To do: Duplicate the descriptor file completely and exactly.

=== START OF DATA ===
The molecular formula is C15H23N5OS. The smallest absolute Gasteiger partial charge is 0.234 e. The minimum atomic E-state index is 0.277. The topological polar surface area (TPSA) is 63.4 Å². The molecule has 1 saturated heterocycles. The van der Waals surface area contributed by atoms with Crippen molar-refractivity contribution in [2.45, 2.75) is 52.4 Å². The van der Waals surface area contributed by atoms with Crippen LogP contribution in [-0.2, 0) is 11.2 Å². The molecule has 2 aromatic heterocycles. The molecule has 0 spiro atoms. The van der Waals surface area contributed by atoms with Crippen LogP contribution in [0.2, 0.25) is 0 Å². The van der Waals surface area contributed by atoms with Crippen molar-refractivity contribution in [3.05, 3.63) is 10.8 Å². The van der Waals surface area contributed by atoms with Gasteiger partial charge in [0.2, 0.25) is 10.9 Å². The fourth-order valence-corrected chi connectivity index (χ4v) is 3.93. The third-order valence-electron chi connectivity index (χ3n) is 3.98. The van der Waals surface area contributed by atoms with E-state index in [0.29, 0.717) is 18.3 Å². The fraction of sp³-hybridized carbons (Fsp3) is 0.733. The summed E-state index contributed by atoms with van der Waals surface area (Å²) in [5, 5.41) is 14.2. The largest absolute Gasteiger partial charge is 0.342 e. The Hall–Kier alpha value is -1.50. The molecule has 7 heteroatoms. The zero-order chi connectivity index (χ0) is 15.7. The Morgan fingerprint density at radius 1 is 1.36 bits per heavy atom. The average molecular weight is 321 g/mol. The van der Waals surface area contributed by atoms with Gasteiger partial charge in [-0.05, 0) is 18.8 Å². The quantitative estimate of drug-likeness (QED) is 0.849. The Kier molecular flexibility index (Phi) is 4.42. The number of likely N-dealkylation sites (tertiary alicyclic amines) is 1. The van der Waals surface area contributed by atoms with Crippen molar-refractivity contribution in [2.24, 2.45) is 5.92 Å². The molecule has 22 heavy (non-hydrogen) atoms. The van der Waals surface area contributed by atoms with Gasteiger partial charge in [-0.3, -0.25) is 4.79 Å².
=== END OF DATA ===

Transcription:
The molecular formula is C15H23N5OS. The smallest absolute Gasteiger partial charge is 0.234 e. The minimum atomic E-state index is 0.277. The topological polar surface area (TPSA) is 63.4 Å². The molecule has 1 saturated heterocycles. The van der Waals surface area contributed by atoms with Crippen molar-refractivity contribution in [2.45, 2.75) is 52.4 Å². The van der Waals surface area contributed by atoms with Crippen LogP contribution in [-0.2, 0) is 11.2 Å². The molecule has 2 aromatic heterocycles. The molecule has 0 spiro atoms. The van der Waals surface area contributed by atoms with Crippen LogP contribution in [0.2, 0.25) is 0 Å². The van der Waals surface area contributed by atoms with Crippen molar-refractivity contribution in [3.05, 3.63) is 10.8 Å². The van der Waals surface area contributed by atoms with Gasteiger partial charge in [0.2, 0.25) is 10.9 Å². The fourth-order valence-corrected chi connectivity index (χ4v) is 3.93. The third-order valence-electron chi connectivity index (χ3n) is 3.98. The van der Waals surface area contributed by atoms with E-state index in [0.29, 0.717) is 18.3 Å². The fraction of sp³-hybridized carbons (Fsp3) is 0.733. The summed E-state index contributed by atoms with van der Waals surface area (Å²) in [5, 5.41) is 14.2. The largest absolute Gasteiger partial charge is 0.342 e. The Hall–Kier alpha value is -1.50. The molecule has 7 heteroatoms. The zero-order chi connectivity index (χ0) is 15.7. The Morgan fingerprint density at radius 1 is 1.36 bits per heavy atom. The average molecular weight is 321 g/mol. The van der Waals surface area contributed by atoms with Gasteiger partial charge in [-0.05, 0) is 18.8 Å². The quantitative estimate of drug-likeness (QED) is 0.849. The Kier molecular flexibility index (Phi) is 4.42. The number of likely N-dealkylation sites (tertiary alicyclic amines) is 1. The van der Waals surface area contributed by atoms with Crippen molar-refractivity contribution in [2.24, 2.45) is 5.92 Å². The molecule has 22 heavy (non-hydrogen) atoms. The van der Waals surface area contributed by atoms with Gasteiger partial charge in [-0.3, -0.25) is 4.79 Å².